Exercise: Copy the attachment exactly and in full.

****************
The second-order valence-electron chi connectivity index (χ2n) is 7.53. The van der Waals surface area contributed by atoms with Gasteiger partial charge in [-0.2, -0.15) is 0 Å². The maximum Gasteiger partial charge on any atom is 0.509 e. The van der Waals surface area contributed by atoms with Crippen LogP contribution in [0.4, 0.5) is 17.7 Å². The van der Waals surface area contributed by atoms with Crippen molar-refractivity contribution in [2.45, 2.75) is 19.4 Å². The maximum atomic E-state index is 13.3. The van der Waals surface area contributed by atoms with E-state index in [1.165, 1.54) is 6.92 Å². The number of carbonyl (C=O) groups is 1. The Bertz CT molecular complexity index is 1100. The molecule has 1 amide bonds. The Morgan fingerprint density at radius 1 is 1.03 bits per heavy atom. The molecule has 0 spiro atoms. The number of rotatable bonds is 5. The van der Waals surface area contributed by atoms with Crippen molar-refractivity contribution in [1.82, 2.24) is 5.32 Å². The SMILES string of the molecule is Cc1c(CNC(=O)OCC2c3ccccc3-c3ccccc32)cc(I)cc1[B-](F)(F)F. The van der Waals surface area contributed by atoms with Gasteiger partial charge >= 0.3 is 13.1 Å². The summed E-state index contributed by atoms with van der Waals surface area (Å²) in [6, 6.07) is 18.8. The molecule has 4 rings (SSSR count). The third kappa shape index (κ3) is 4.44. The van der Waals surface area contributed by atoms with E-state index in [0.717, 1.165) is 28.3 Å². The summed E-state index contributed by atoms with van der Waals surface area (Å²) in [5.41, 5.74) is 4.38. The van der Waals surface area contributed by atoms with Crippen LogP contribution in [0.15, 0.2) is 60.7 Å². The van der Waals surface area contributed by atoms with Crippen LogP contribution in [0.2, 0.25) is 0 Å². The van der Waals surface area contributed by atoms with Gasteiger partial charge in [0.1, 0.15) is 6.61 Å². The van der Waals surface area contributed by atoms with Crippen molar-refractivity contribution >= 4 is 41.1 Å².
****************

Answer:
The second-order valence-electron chi connectivity index (χ2n) is 7.53. The van der Waals surface area contributed by atoms with Gasteiger partial charge in [-0.2, -0.15) is 0 Å². The maximum Gasteiger partial charge on any atom is 0.509 e. The van der Waals surface area contributed by atoms with Crippen LogP contribution in [0.4, 0.5) is 17.7 Å². The van der Waals surface area contributed by atoms with Crippen molar-refractivity contribution in [2.45, 2.75) is 19.4 Å². The maximum atomic E-state index is 13.3. The van der Waals surface area contributed by atoms with E-state index in [1.165, 1.54) is 6.92 Å². The number of carbonyl (C=O) groups is 1. The Bertz CT molecular complexity index is 1100. The molecule has 1 amide bonds. The Morgan fingerprint density at radius 1 is 1.03 bits per heavy atom. The molecule has 0 spiro atoms. The number of rotatable bonds is 5. The van der Waals surface area contributed by atoms with Crippen molar-refractivity contribution in [1.82, 2.24) is 5.32 Å². The SMILES string of the molecule is Cc1c(CNC(=O)OCC2c3ccccc3-c3ccccc32)cc(I)cc1[B-](F)(F)F. The van der Waals surface area contributed by atoms with Gasteiger partial charge >= 0.3 is 13.1 Å². The summed E-state index contributed by atoms with van der Waals surface area (Å²) in [6, 6.07) is 18.8. The molecule has 4 rings (SSSR count). The third kappa shape index (κ3) is 4.44. The van der Waals surface area contributed by atoms with E-state index in [0.717, 1.165) is 28.3 Å². The summed E-state index contributed by atoms with van der Waals surface area (Å²) in [5.41, 5.74) is 4.38. The van der Waals surface area contributed by atoms with Crippen LogP contribution in [0.15, 0.2) is 60.7 Å². The van der Waals surface area contributed by atoms with Crippen LogP contribution in [0.2, 0.25) is 0 Å². The van der Waals surface area contributed by atoms with Gasteiger partial charge in [0.1, 0.15) is 6.61 Å². The van der Waals surface area contributed by atoms with Crippen molar-refractivity contribution >= 4 is 41.1 Å².